“The conclusion of an agreement with China to manage the Hambantota port was seen as inevitable after the government buckled under Chinese pressure when the China Communication and Construction Co Ltd, which was building the port city, demanded USD 143 million as compensation for the stalling of the work. The Sri Lankan government was also compelled to renegotiate the Colombo Port city project last year, which had been suspended due to criticism about the Chinese ownership of 20 hectares of freehold land as well as controversy over the project’s possible negative environmental impact” (Smruti S. Pattanaik – ‘New Hambantota Port Deal: China Consolidates its Stakes in Sri Lanka’ 17.08.2017).
This story should be worrying for the Philippines as the rising debt to China will come to roost one day. Duterte has accepted and taken it for his projects, but will it be sustainable. That is something he himself should ask himself and also if they can repay this debt without paying a high price.
Jovito Jose P. Katigbak reported in June 2018 this: “Another issue worth noting is debt sustainability. There are concerns that borrowing heavily from China will lead the country into a debt trap. A 2017 Forbes article contends that the Philippine government debt could swell up to USD 452 billion by 2027, which translates to a debt-to-GDP ratio of 197 percent. The estimated figure is based on an annual 10 percent interest rate on loans levied by the Chinese government, hence tying the Philippines into a “virtual debt bondage”” (CIRSS Commentaries – ‘BRIDGING THE INFRASTRUCTURE INVESTMENT GAP THROUGH FOREIGN AID: A BRIEFER ON CHINESE ODA’ June 2018).
If the Filipino doesn’t get to worried about the amount they are borrowing from China. It isn’t only Sri Lanka who has eaten over more debt than they can swallow and has to repay with other means. There are worry in the Pacific island of Tonga.
As reported from Tonga: “Chinese aid in the Pacific region has increased dramatically in recent years and the country has become the region’s second-largest donor. Tonga’s debt to China has been estimated to be more than $100m by Australia’s Lowy Institute think-tank. The prime minister told local media last week that countries would get together to ask the Chinese government to “forgive their debts”. “To me, that is the only way we can all move forward, if we just can’t pay off our debts,” he added. Beijing has refused to write off loans in the past but has given Tonga an amnesty on repayments” (Simone Rench – ‘Tonga premier to ask China to ‘forgive’ Pacific debts’ 21.08.2018 link: https://www.publicfinanceinternational.org/news/2018/08/tonga-premier-ask-china-forgive-pacific-debts).
We have seen what the Chinese done to the Sri Lankan and Tongan counterparts. Both of instances could be happening to the Philippines. Not that you wish that, but the repayments of the growing debt will happen at one point. Even if there is long grace-period of lower rates on the interests as promised to Manila. You can wonder when the Beijing want to recoup the funds and the debt.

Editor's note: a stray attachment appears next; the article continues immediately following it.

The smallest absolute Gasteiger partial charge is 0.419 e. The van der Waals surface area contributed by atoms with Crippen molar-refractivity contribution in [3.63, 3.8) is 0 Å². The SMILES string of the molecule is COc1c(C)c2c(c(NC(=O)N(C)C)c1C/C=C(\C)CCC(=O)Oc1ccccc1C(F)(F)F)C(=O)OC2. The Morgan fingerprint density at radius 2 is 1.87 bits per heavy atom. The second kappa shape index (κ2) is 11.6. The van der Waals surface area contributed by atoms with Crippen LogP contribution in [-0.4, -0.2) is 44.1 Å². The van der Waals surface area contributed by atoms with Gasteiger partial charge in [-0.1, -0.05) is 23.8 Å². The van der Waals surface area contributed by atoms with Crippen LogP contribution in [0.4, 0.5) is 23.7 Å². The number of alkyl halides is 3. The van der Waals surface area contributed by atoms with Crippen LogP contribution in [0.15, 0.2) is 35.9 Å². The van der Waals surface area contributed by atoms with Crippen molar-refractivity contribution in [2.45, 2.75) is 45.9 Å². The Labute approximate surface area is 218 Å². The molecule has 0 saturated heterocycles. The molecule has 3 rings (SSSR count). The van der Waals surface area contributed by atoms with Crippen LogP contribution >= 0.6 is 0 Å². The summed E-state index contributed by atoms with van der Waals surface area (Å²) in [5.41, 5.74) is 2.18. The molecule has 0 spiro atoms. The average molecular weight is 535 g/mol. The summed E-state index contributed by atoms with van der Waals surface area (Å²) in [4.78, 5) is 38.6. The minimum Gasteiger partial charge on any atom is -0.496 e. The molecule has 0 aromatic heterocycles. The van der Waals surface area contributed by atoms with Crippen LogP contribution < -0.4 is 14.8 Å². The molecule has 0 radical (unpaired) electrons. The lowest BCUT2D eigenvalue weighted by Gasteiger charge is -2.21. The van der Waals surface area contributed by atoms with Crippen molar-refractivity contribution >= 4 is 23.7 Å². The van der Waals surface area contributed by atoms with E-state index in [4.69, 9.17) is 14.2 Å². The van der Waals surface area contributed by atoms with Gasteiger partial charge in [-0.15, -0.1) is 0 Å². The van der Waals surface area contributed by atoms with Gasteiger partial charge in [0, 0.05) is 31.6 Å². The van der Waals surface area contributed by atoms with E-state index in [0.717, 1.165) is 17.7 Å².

Right now, Duterte has a good relationship with Beijing, but when do they feel they have invested enough in the Build! Build! Build! (BBB) projects and wants profits and returns on the investments?
Because the Chinese will not do this forever. They might act nice at first and investing in infrastructure projects as a part of the Belt and Road Initiative (BRI), but when time goes by and lack of repayment hits the fan. The familiar faces of Beijing will get their value for the money and the sovereignty will be taken away. As a port, a piece of mines or exploration of some sort of industrial output will go directly to Beijing and a state owned company. Since they will get their repayment for all the offered debt to the nation.
That is what Duterte is risking, if it is oil exploration and extraction, mineral resources or even ports that is vital to the business done in the Philippines. Does he wants to risk that for the signature building of the BBB?
As conning as President Paul Kagame are, he will never outsmart the Chinese in their loans and agreements, especially when concerning their moneys and the planned extension of the Belt and Road Initiative (BRI). Before I show the naive relations that Kagame has with Xi Jinping on the visit. I will first show the statements made by Kagame as he is signing agreements and loans. Kagame is really risking natural resources and the infrastructure projects that the Chinese are supporting. If there is any default on loans or problematic to pay back. The Rwandan state will repay with the resources in the soil or within bound of the structures put in place. Therefore, Kagame shouldn’t think of himself as an equal with China, he should think of it as a borrower and find ways to secure repayments.